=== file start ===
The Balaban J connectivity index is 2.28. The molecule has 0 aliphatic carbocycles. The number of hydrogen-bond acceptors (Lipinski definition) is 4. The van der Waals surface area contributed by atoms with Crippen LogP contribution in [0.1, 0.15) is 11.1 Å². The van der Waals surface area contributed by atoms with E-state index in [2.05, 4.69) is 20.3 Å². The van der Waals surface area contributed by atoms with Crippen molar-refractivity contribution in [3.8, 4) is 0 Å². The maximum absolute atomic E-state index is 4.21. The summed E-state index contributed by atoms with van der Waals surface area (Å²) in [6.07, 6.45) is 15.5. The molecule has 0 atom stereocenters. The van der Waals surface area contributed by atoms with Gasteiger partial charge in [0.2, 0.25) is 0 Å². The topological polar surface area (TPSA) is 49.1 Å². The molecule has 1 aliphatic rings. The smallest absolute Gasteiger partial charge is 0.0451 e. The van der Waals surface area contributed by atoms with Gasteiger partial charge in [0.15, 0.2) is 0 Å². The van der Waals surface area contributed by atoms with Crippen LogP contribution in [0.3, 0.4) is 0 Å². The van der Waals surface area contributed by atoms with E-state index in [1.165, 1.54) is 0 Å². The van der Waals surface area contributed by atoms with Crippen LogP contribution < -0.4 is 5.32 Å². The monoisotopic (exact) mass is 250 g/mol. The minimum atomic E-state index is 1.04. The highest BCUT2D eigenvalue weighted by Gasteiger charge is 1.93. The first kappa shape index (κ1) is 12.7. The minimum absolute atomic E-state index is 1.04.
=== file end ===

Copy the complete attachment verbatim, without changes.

The Balaban J connectivity index is 2.28. The molecule has 0 aliphatic carbocycles. The number of hydrogen-bond acceptors (Lipinski definition) is 4. The van der Waals surface area contributed by atoms with Crippen LogP contribution in [0.1, 0.15) is 11.1 Å². The van der Waals surface area contributed by atoms with E-state index in [2.05, 4.69) is 20.3 Å². The van der Waals surface area contributed by atoms with Crippen molar-refractivity contribution in [3.8, 4) is 0 Å². The maximum absolute atomic E-state index is 4.21. The summed E-state index contributed by atoms with van der Waals surface area (Å²) in [6.07, 6.45) is 15.5. The molecule has 0 atom stereocenters. The van der Waals surface area contributed by atoms with Gasteiger partial charge in [0.2, 0.25) is 0 Å². The topological polar surface area (TPSA) is 49.1 Å². The molecule has 1 aliphatic rings. The smallest absolute Gasteiger partial charge is 0.0451 e. The van der Waals surface area contributed by atoms with Gasteiger partial charge in [0.15, 0.2) is 0 Å². The van der Waals surface area contributed by atoms with Crippen LogP contribution in [0.3, 0.4) is 0 Å². The van der Waals surface area contributed by atoms with E-state index in [1.165, 1.54) is 0 Å². The van der Waals surface area contributed by atoms with Crippen LogP contribution < -0.4 is 5.32 Å². The monoisotopic (exact) mass is 250 g/mol. The minimum atomic E-state index is 1.04. The highest BCUT2D eigenvalue weighted by Gasteiger charge is 1.93. The first kappa shape index (κ1) is 12.7. The minimum absolute atomic E-state index is 1.04.